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Flat owners face huge losses in dispute over selling point

PROPERTY owners are facing hefty legal bills and potential losses running into tens of thousands of pounds after being told their homes can only be used as student accommodation.

DISMAYED: Amy Brown and Gary McKay outside their flats.
DISMAYED: Amy Brown and Gary McKay outside their flats.

Residents of a city centre development in Glasgow have been hit with enforcement notices telling them their homes are in breach of planning regulations and must revert to their original use.

The city council's action could mean the flats can only be sold on as student properties, leaving the owners facing a major shortfall.

One owner has already spent four-figure sums dealing with the problem, while another has been treated for stress three times since the issue emerged.

Those The Herald has spoken with bought their properties from banks after they had been repossessed and said solicitors and surveyors raised no concerns.

However, letting agents for neighbouring properties insist title deeds specify the flats can only be used by students.

Glasgow City Council said it served the notices after "receiving a complaint about breaches of planning control".

In total, 21 notices were issued to property owners on Blackfriars Road near High Street, on the eastern edges of the city centre.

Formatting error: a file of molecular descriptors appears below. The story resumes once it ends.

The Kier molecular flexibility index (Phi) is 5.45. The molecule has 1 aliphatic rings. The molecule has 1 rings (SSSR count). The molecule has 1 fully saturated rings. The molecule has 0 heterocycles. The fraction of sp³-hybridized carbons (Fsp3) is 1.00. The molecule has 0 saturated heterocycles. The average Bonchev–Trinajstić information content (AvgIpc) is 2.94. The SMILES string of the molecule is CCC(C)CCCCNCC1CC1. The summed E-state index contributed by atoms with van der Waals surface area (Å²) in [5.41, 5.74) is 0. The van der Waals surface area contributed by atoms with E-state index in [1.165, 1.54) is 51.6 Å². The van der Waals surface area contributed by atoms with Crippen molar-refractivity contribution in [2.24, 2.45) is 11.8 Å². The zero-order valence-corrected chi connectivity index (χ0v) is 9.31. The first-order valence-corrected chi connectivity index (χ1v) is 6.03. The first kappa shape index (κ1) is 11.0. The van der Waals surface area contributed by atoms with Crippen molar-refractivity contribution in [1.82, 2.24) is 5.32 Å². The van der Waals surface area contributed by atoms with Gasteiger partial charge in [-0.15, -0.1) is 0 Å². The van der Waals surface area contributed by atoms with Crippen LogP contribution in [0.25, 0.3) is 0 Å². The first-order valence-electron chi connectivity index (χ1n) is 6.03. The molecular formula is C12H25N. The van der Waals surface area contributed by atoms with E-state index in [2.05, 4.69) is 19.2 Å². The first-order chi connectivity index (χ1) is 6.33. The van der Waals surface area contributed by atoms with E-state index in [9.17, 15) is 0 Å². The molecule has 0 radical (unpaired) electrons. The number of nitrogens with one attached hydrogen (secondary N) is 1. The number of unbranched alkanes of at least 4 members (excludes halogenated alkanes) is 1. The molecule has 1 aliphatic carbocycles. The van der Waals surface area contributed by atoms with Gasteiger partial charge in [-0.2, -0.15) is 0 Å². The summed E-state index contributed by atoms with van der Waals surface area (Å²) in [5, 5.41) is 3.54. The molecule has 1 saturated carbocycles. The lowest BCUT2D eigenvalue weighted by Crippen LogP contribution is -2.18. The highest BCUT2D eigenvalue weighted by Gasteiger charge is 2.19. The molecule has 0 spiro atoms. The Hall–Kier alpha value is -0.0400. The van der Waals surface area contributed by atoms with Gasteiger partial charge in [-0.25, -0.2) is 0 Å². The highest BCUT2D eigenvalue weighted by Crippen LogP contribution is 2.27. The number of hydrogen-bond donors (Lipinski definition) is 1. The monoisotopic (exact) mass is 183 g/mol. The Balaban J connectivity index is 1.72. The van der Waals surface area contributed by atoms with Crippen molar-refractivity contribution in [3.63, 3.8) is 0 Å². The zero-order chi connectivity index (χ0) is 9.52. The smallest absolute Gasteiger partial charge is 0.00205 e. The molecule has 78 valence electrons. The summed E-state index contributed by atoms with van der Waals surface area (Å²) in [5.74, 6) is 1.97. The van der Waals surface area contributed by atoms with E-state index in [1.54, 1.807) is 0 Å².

The blocks had originally been commissioned by student ­property giant Unite before being sold to a property developer, ­Capital Invest.

This firm in turn sold rafts of flats to individual investors, who leased them as student flats. But with the property market collapse several years ago, many of the properties were repossessed and sold by banks in auction.

Amy Brown bought her repossessed flat from a major bank in November 2011 and said no restrictions of use were ever thrown up. The 33-year-old only became aware of the issue last month and has already spent in excess of £1000 simply establishing where the problem lies.

She said: "I'd heard rumblings, but as far as I was concerned this was my flat. I bought from the bank. It was all legally processed satisfactorily. There was nothing in the land register or any other restrictions.

"I've been in touch with property lawyers, and am now employing a consultant to put forward an appeal. So far that's been more than £1000. But if this goes against me and I have to sell, it's to a very limited market and will not get anywhere near the property's value."

Neighbour Gary McKay, a radiographer at the nearby Royal Infirmary, also bought from a bank.

The 26-year-old said: "I've been paying council tax since 2010 for the flat and as students are exempt, how didn't the council notice?

"The notice says we must fulfil the enforcement notice by next May. What happens then? This is my home and no-one has told us whether we sell up and get out or become landlords.

"We've had 21 people in the same situation. Are 21 solicitors and 21 surveyors wrong here?"

The council said that following an investigation into a complaint it "established that a number of the flats have been bought for mainstream residential use, which is considered to be contrary to the terms of the planning permission".

A spokesman said: "The fact that prospective buyers were not advised of the intended use of the flats is a legal matter for the owners to resolve."

It said the enforcement notice could remain "as a blight on the property", that it had no powers to evict people from their homes, adding: "The impact on the value of individual properties is not a planning consideration."

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Local government

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